The Community Paramedics operate under a model unique to Western Australia: they not only provide traditional emergency ambulance care, but they provide in-home extended care services, so that patients are able to receive high quality health care in the home without needing to go to hospital. This also facilitates the ongoing review of patients’ conditions that would normally need to be managed in an in-patient setting or via multiple trips to a clinic.

Through the support of FRRR and its donor partner the Kapikarnpi Community Fund, NAHS was able to upgrade the response bags in both of the NAHS emergency ambulances. The bags in use were ageing and inconsistent with a mismatch of brands and styles, and they feared this could lead to confusion in an emergency when working in the different ambulances. They were also problematic to clean, cumbersome and not designed with ergonomics in mind, increasing the risk of injury to paramedics through manual handling incidents.

The $4,333 grant enabled the purchase of modern, fit for purpose ambulance kit bags. The new ergonomic bags have an internal layout which allows equipment to be laid out in a logical manner that protects the contents and allows easier access. Most importantly they are designed in accordance with AS4146-1994 Australian Standards for Laundry Practice, which allow for the cleaning of pathogens such as HIV, hepatitis and vegetative organisms. This new equipment assists in the provision of safer services for the community of Wiluna.

Community Paramedic Wade Bloffwitch said that, “Grants such as this are vital to the operation of community-controlled, not-for-profit health services across the country and NAHS thanks FRRR and its donors for their commitment to the community”.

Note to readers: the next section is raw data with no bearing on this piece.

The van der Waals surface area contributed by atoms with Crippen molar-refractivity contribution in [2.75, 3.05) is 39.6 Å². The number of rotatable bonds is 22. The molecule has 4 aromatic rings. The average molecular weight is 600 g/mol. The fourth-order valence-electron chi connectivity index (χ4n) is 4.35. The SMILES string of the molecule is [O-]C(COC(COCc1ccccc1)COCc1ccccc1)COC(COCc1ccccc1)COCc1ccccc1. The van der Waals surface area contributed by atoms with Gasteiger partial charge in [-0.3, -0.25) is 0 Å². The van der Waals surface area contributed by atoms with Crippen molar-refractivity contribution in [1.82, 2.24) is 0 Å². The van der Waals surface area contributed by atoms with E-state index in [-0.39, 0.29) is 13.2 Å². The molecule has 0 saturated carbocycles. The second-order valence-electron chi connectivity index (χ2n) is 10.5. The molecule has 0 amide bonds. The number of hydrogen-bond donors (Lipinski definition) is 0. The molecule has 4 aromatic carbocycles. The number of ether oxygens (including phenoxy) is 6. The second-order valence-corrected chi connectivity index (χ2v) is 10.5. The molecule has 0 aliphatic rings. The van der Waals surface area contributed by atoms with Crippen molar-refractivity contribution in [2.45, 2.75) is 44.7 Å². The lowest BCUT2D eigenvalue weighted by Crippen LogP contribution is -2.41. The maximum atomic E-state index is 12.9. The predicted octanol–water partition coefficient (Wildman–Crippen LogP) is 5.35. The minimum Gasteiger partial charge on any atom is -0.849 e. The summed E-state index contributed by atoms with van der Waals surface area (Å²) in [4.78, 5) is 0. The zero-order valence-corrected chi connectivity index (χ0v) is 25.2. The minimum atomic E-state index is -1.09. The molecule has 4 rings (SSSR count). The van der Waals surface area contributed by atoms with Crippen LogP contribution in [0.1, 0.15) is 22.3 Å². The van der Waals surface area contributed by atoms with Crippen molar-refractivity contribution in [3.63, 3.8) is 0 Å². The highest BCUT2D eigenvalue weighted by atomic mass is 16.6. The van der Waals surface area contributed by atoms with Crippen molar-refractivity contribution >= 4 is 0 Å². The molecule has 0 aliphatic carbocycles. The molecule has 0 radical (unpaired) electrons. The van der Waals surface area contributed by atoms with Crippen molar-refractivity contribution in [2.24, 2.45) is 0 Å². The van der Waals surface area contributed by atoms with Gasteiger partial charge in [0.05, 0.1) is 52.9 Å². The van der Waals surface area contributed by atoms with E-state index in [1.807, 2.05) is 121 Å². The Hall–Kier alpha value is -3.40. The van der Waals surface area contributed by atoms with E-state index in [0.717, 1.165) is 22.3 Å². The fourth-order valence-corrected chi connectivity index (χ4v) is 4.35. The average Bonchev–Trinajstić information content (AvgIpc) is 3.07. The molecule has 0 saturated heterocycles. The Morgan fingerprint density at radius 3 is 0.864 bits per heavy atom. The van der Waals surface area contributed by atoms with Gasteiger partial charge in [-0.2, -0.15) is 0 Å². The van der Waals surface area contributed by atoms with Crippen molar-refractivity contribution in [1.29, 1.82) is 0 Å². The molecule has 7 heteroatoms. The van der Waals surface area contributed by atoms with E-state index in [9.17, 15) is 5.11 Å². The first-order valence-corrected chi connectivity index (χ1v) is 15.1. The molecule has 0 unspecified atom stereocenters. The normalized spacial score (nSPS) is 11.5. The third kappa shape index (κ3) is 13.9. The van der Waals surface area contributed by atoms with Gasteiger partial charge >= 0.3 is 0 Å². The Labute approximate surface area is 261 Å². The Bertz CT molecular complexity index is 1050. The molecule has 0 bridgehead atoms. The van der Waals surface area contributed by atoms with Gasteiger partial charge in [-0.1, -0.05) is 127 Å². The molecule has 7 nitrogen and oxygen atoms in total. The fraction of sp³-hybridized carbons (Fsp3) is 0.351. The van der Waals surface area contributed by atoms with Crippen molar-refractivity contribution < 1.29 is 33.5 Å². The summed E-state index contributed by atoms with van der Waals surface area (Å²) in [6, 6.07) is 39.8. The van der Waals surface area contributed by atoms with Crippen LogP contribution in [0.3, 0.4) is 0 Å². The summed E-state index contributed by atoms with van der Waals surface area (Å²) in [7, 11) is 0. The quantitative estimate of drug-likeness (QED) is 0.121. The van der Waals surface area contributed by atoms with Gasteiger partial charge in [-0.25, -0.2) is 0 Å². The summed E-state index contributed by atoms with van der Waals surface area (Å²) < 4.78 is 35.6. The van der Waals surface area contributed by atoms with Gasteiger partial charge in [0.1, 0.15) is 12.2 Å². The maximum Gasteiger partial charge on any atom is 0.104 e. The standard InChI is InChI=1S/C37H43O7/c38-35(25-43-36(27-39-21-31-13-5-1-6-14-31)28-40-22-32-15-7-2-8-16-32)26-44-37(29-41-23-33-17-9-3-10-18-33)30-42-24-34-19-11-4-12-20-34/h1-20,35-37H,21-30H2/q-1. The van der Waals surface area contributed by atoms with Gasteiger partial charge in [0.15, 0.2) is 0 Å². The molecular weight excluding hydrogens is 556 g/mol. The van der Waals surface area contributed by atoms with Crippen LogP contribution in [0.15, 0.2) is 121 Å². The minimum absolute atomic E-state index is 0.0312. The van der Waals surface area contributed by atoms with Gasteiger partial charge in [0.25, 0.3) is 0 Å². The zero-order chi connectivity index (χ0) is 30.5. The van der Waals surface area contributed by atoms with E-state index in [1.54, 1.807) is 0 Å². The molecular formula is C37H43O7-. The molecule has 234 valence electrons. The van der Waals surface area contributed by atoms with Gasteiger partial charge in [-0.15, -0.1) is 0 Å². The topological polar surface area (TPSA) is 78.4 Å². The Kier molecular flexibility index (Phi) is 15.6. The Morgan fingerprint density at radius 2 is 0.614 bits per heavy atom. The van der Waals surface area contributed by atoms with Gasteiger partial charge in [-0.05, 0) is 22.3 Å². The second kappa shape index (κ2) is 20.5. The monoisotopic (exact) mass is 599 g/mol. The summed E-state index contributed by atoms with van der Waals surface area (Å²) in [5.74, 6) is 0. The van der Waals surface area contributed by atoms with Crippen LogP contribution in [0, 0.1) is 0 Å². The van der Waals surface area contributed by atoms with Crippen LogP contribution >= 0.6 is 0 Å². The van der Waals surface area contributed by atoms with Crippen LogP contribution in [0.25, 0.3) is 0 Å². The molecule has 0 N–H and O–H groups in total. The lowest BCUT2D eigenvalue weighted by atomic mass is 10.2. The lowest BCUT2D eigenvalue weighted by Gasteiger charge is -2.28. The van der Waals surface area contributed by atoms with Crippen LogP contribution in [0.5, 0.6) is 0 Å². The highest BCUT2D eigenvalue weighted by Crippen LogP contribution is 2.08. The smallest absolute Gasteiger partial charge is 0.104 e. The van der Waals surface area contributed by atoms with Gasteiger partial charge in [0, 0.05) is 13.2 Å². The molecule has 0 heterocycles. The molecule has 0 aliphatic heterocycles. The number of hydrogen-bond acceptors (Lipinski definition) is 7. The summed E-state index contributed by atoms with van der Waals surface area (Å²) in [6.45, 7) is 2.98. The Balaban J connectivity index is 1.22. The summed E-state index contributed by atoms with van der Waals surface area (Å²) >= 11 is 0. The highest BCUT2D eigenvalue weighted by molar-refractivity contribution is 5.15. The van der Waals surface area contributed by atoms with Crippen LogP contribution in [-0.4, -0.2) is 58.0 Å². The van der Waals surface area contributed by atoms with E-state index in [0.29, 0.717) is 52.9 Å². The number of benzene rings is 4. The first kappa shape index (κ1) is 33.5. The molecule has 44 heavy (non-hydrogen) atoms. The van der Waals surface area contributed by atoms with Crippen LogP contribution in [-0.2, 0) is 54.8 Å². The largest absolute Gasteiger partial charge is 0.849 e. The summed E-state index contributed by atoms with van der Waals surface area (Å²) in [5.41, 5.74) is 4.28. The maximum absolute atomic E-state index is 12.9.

Grants available for services supporting communities impacted by Black Summer bushfires

A generous private donation of $1 million will fund FRRR‘s new Volunteer Emergency Services Fund Grant Program. The Program will fund volunteer emergency services to support their recovery needs from the 2019/20 bushfires and help them prepare for future challenges.

Volunteer Emergency Services Fund Grant Program
Murgon SES volunteers

The Volunteer Emergency Services Fund will offer grants to local volunteer emergency services and first responder organisations in 2019/20 fire-affected regions across rural, regional, and remote Australia. Funds will help them to respond to local disaster recovery needs and address preparedness priorities ahead of the 2021/22 bushfire season.

Grants of up to $25,000 are available for projects including practical improvements and upgrades to facilities and equipment so that these services are better able to respond to future disasters. Initiatives that support the mental health and wellbeing of first responder volunteers, as well as projects that provide training and build the capacity of these services can also be funded.

Natalie Egleton, CEO of FRRR, said that an integral part of the recovery process is preparing for future disasters and adapting to changing conditions after a disaster.

“We know that disasters, like bushfires, are not isolated events. They are increasing in frequency and severity; and it is vital for our volunteer-led emergency services groups to be equipped,” Ms Egleton said.

“Throughout the 2019/20 summer bushfires, volunteer emergency and first responder services worked tirelessly to protect and save their communities. They literally saved lives.

“These grants will support those who support the community by funding projects that will help these volunteers process and heal from the trauma of the bushfires, as well as build resilience and preparedness for future disasters.

“We look forward to assisting these vital members of impacted communities and helping to build and strengthen the emergency services they so generously give their time to be a part of,” Ms Egleton said.

The Volunteer Emergency Services Fund Grant Program is now open. Applications close 5pm AEST 7 July 2021 with grants to be announced August 2021. For more information, visit FRRR’s website – https://frrr.org.au/funding/disaster-resilience-and-climate-solutions/volunteer-emergency-services-fund-grant-program/